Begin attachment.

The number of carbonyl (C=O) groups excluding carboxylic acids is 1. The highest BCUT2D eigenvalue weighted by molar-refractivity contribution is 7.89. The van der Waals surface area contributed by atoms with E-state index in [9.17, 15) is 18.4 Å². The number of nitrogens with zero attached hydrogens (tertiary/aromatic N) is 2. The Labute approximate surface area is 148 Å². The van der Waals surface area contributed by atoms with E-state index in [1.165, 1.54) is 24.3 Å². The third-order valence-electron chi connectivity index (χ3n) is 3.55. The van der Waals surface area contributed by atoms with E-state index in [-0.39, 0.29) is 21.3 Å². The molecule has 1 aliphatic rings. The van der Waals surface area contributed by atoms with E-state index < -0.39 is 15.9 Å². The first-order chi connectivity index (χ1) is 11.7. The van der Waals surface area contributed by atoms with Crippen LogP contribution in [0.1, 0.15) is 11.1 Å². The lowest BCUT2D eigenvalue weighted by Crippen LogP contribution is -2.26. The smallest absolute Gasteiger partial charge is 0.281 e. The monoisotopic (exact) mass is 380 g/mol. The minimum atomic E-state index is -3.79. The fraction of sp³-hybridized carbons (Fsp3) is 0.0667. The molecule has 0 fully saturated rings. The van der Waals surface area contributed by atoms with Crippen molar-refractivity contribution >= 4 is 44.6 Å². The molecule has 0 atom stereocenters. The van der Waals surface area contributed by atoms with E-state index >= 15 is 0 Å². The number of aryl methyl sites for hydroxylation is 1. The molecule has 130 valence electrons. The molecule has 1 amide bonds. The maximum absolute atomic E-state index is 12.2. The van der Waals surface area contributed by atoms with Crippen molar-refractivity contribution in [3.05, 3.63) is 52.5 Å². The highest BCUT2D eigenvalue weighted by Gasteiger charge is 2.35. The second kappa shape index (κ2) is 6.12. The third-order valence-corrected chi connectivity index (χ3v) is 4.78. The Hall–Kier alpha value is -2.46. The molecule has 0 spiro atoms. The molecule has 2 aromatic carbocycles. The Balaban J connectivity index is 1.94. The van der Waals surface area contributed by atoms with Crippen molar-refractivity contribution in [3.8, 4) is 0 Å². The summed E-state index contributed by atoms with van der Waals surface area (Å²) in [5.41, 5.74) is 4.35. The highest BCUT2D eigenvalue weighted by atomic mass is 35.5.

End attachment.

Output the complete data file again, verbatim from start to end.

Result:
The number of carbonyl (C=O) groups excluding carboxylic acids is 1. The highest BCUT2D eigenvalue weighted by molar-refractivity contribution is 7.89. The van der Waals surface area contributed by atoms with E-state index in [9.17, 15) is 18.4 Å². The number of nitrogens with zero attached hydrogens (tertiary/aromatic N) is 2. The Labute approximate surface area is 148 Å². The van der Waals surface area contributed by atoms with E-state index in [1.165, 1.54) is 24.3 Å². The third-order valence-electron chi connectivity index (χ3n) is 3.55. The van der Waals surface area contributed by atoms with E-state index in [-0.39, 0.29) is 21.3 Å². The molecule has 1 aliphatic rings. The van der Waals surface area contributed by atoms with E-state index < -0.39 is 15.9 Å². The first-order chi connectivity index (χ1) is 11.7. The van der Waals surface area contributed by atoms with Crippen LogP contribution in [0.1, 0.15) is 11.1 Å². The lowest BCUT2D eigenvalue weighted by Crippen LogP contribution is -2.26. The smallest absolute Gasteiger partial charge is 0.281 e. The monoisotopic (exact) mass is 380 g/mol. The minimum atomic E-state index is -3.79. The fraction of sp³-hybridized carbons (Fsp3) is 0.0667. The molecule has 0 fully saturated rings. The van der Waals surface area contributed by atoms with Crippen molar-refractivity contribution >= 4 is 44.6 Å². The molecule has 0 atom stereocenters. The van der Waals surface area contributed by atoms with E-state index >= 15 is 0 Å². The number of aryl methyl sites for hydroxylation is 1. The molecule has 130 valence electrons. The molecule has 1 amide bonds. The maximum absolute atomic E-state index is 12.2. The van der Waals surface area contributed by atoms with Crippen molar-refractivity contribution in [3.05, 3.63) is 52.5 Å². The highest BCUT2D eigenvalue weighted by Gasteiger charge is 2.35. The second kappa shape index (κ2) is 6.12. The third-order valence-corrected chi connectivity index (χ3v) is 4.78. The Hall–Kier alpha value is -2.46. The molecule has 0 spiro atoms. The molecule has 2 aromatic carbocycles. The Balaban J connectivity index is 1.94. The van der Waals surface area contributed by atoms with Crippen molar-refractivity contribution in [3.8, 4) is 0 Å². The summed E-state index contributed by atoms with van der Waals surface area (Å²) in [5.41, 5.74) is 4.35. The highest BCUT2D eigenvalue weighted by atomic mass is 35.5.